A researcher at Caltech is developing new ways to power submarines and windmills using the lowly jellyfish. Jellyfish have a unique method of swimming through ocean water. Rather than using fins and flippers, they “pump” their body to produce ring-shaped pulses of water called vortex rings. These vortex rings are spinning, donut-shaped masses of water that the jellyfish uses as a launch pad to propel itself forward through the water. This type of swimming is much more efficient than pushing water backward in a single stream.
Continue reading a much more efficient impellent for submarines
Many sea creatures including dolphins, porpoises, and whales have a tail structure that results in impressive bursts of speed. Their tail fin, called a fluke, is waved back and forth to provide forward motion. Meanwhile, the pectoral and dorsal fins provide directional stability. Dolphins reach speeds of 30-40 miles/hour (48-64 km/hr) and can leap completely out of water. Similarly, massive whales are able to breach or break from the water surface as they churn their tails.
Continue reading Dolphin-Monofin
Brazil’s Amazon waterways are home to the feared piranha. The razor-like teeth of these aggressive fish make quick work of most prey. However, large Arapaima fish share space with piranha, even in crowded ponds. Arapaima are one of the largest freshwater fish, reaching 300 pounds and a length of 8 feet (2.5 meters).
Piranhas have learned that the Arapaima’s armor-like protective scales cannot be overcome. These scales have a hard, mineralized shell-like surface which is anchored to underlying flexible muscle.
body construction, flexible ceramic
Continue reading airtight and flexible, the Arampaima skin
Injuries to the spine are some of the most serious challenges in medicine. We are all familiar with the tragedy of paralysis which may result from spinal trauma. In mammals, including people, a protective mechanism results in an unfavorable side effect to spinal trauma. Following an injury, cells called glia are activated which flood the area of inflammation. These cells result in a buildup of scar tissue which becomes a chemical and physical barrier to the growth and repair of nerves at the injury site.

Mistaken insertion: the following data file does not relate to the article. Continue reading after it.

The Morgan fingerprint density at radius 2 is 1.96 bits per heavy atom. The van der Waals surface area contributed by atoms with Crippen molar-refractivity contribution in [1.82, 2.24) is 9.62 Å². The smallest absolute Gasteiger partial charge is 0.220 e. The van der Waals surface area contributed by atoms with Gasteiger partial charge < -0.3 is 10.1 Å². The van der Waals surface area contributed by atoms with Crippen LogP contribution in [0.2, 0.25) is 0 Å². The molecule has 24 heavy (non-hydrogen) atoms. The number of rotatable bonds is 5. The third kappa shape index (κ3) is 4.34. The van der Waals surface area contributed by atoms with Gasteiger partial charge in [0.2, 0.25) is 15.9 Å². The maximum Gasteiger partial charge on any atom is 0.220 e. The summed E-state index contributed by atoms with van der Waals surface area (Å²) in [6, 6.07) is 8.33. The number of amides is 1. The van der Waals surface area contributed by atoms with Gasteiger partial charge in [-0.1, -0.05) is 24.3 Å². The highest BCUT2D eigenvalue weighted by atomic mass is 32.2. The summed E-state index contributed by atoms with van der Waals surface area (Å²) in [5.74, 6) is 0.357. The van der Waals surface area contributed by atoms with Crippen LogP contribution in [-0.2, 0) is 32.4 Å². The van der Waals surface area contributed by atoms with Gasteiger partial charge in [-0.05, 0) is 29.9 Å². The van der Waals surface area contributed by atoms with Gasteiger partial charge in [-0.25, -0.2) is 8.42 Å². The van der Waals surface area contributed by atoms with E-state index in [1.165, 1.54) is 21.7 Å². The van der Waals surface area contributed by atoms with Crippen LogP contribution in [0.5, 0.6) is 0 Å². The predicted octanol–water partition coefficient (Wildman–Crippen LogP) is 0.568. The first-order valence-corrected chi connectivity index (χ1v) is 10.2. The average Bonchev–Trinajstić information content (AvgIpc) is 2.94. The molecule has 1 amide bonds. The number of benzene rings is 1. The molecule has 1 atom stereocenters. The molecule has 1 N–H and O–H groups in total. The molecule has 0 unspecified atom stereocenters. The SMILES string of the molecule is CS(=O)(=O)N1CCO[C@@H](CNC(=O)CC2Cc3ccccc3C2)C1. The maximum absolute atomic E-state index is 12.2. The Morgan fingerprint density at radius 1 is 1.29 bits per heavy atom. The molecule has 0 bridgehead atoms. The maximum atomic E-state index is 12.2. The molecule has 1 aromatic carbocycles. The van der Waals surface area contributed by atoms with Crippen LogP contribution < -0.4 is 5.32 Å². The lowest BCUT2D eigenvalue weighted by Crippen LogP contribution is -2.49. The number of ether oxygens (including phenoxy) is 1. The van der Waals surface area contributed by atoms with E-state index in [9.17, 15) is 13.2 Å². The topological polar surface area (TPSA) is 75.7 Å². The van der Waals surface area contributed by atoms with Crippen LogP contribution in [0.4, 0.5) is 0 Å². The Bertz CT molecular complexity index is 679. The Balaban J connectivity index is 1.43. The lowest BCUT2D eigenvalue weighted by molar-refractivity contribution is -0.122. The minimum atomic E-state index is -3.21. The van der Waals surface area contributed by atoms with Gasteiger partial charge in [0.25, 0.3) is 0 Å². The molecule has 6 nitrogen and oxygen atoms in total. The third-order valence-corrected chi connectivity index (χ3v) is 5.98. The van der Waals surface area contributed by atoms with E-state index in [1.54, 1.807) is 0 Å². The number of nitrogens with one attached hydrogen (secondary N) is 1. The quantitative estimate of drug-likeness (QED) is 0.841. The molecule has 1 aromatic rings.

Continue reading Zebrafish – Spine Repair
Chameleons display many design features including changing skin color and stereoscopic eyesight. Another feature is their ability to capture insects with an extended tongue. Upon sighting fresh prey, the chameleon quickly extends its tongue to twice its body length. The tongue moves outward at ten meters per second (33 ft/sec). Once released, the tongue is in free flight and unguided, so it must be launched with precision. In addition, the tongue must exert very little force to make a sticky capture without pushing the target insect away.
Continue reading mimic the chameleons tongue will offer new robot arms
In 1935, inventor Paul Sperry sought a solution to a problem encountered in his hobby of sailing off the shore of New England. Whenever the boat deck became wet, it was slippery and dangerous. One winter day during a walk, he noticed that his cocker spaniel remained surefooted, even on slippery sidewalks. Sperry later examined the dog’s paws closely and noticed wave-like grooves on the pads.
grip on slippery surfaces
Continue reading dog paw inspires for shoes
Lizards are some of the most versatile animals on the planet. Geckoes for example can climb straight up walls, even across glass ceilings upside down. Their feet have been studied to learn how to make better adhesives. Now, lizards are the subject of a new investigation which includes the dinosaurs. Researchers are looking at how lizards use their tails for balance, resulting in similar mechanical “tails” for robots.
Continue reading lizard tail for stabilizers
Snakes have scales on their belly skin which help them move about. On a flat surface, the body weight is continuously redistributed for maximum friction, and the scales provide grip. Researchers at the Georgia Institute of Technology have made detailed studies of the movement of the milk snake. The result, which they call terrestrial lateral undulation, reveals complex motion.
Continue reading the mystical movement of snakes
Here is an activity to try with a length of adhesive tape. Press the tape against a dusty surface several times. As expected, the tape quickly loses its holding strength as dust particles collect and coat the sticky side. In contrast, consider tree frogs which thrive in dusty, wet, or muddy surroundings. Yet they cling securely to branches and leaves, even hanging upside down. How are they able to hold on without falling?
Continue reading tree frog climb wet and dirty surfaces as well as upside down surfaces without falling